Along with its expansion to Memphis and Chattanooga, IGA bolstered its risk management services with the addition of Kelsey Unland. As director of risk management at IGA, Unland leads a team who work with construction, retail, manufacturing, wood product and nonprofit organizations to help implement and monitor programs that ensure safe workplaces.

Before IGA, Unland held several positions, including director of client relations, at Fortier Loss Control Consultants. A Nashville-native, Unland earned her bachelor’s degree from Middle Tennessee State University and her MBA from Tennessee Technological University.

Additionally, IGA further strengthened its roster by adding Amy Cain and Azia Hurley as account executives.

Hurley most recently served as an account manager at the Crichton Group for four years where she led the agency’s small business unit. She also worked as a generalist and brings a strong background in working with real estate, large commercial accounts and social services. She began her insurance career at State Farm, where her specialty was in personal lines, life and health. Hurley earned her bachelor’s degree from Middle Tennessee State University.

HCA has record number for incoming residents

HCA Healthcare has announced that 1,453 new medical residents and fellows are joining its growing graduate medical education programs, a record incoming class both for HCA Healthcare and among U.S. programs.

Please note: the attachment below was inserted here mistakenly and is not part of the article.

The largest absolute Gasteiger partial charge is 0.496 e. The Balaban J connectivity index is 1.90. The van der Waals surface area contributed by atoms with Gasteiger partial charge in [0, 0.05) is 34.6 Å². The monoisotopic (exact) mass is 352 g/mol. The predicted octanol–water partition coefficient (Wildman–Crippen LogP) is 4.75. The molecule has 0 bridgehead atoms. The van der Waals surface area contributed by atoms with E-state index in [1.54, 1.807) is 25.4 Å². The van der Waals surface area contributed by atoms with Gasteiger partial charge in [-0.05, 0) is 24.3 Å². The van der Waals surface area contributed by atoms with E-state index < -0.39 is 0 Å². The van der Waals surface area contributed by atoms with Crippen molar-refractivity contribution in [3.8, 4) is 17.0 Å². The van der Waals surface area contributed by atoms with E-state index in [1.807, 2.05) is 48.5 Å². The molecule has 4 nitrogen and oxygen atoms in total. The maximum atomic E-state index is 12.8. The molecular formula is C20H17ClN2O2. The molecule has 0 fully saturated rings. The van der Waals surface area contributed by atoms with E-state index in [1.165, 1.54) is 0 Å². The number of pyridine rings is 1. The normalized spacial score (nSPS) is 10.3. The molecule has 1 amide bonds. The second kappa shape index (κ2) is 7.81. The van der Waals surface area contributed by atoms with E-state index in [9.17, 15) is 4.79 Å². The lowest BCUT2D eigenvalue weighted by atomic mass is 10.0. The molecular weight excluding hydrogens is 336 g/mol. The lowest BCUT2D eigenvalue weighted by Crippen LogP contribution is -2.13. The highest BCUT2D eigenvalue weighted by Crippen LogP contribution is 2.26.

HCA Healthcare, a leading health care provider based in Nashville, has 38,000 employed and affiliated physicians at its 185 hospitals and approximately 2,000 sites of care in 21 states and the United Kingdom.

It now has more than 3,900 residents and fellows. It is the largest sponsor of graduate medical education programs in the U.S.

The company maintains 56 teaching hospitals in 14 states, primarily in regions with a deficit of physician training programs. Plans call to continue to grow existing programs and add new programs to accommodate as many as 7,000 residents by 2025.

The U.S. could experience a shortage of nearly 122,000 physicians by 2032, an Association of American Medical Colleges study reports.

While medical school enrollment is increasing, residency slots are not keeping pace, which experts fear could create a potential chokepoint in the supply of new physicians.

By adding more than 2,500 new positions since 2014, including 700 this year alone, HCA Healthcare is addressing a significant physician workforce issue because its residency programs largely are located in regions – the Southeast, across the Sunbelt and in the Inner Mountain West – where there are more medical school graduates than residency positions.